Tropical forests account for over half of the global terrestrial carbon sink and 29% of global soil carbon. An understanding of how carbon dynamics in this system will respond to climate change is uncertain, and the lack of large data sets to extrapolate from field experiments to land surface models is limiting. We intensively sampled three forest and two soil types in the Luquillo Experimental Forest, Puerto Rico to quantify the age and carbon content in eleven pits across the forest. This dataset is compared to soils from AmeriFlux tropical forest sites in Brazil and Costa Rica to determine if carbon storage patterns are consistent across the broader Neotropical region.
We found that the Delta 14C values measured in Puerto Rico at depths below 1 meter are widely distributed, ranging from -100 to -800 per mil. This is unlike the other four tropical forest soils currently available (from Brazil and Costa Rica), which in comparison, only range from -200 to -500 per mil at similar depths. Radiocarbon ages and carbon stocks are being used to generate robust estimates of carbon turnover times using SoilR, a model for carbon transit times. Our measured data is compared to model generated data from the Community Land Model (CLM) and Accelerated Climate Model for Energy’s land surface model (ALM).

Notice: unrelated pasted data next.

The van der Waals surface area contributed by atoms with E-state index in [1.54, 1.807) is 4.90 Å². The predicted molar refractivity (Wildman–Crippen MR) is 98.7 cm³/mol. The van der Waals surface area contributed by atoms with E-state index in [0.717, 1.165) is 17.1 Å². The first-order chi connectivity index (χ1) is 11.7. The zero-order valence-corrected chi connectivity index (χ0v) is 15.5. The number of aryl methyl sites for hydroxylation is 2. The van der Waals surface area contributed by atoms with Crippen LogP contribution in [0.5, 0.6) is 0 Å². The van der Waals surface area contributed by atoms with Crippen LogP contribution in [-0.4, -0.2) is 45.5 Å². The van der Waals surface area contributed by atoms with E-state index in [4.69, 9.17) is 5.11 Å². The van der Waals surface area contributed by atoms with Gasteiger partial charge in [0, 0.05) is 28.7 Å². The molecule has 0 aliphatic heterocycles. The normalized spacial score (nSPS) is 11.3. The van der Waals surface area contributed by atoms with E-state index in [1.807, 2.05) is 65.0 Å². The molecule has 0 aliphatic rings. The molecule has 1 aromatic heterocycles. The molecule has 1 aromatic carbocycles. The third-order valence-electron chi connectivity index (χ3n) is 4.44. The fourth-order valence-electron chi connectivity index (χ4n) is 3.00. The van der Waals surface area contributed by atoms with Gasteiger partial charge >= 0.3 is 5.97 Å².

This work was performed under the auspices of the U.S. Department of Energy by Lawrence Livermore National Laboratory under Contract DE-AC52-07NA27344. LLNL-ABS-724487.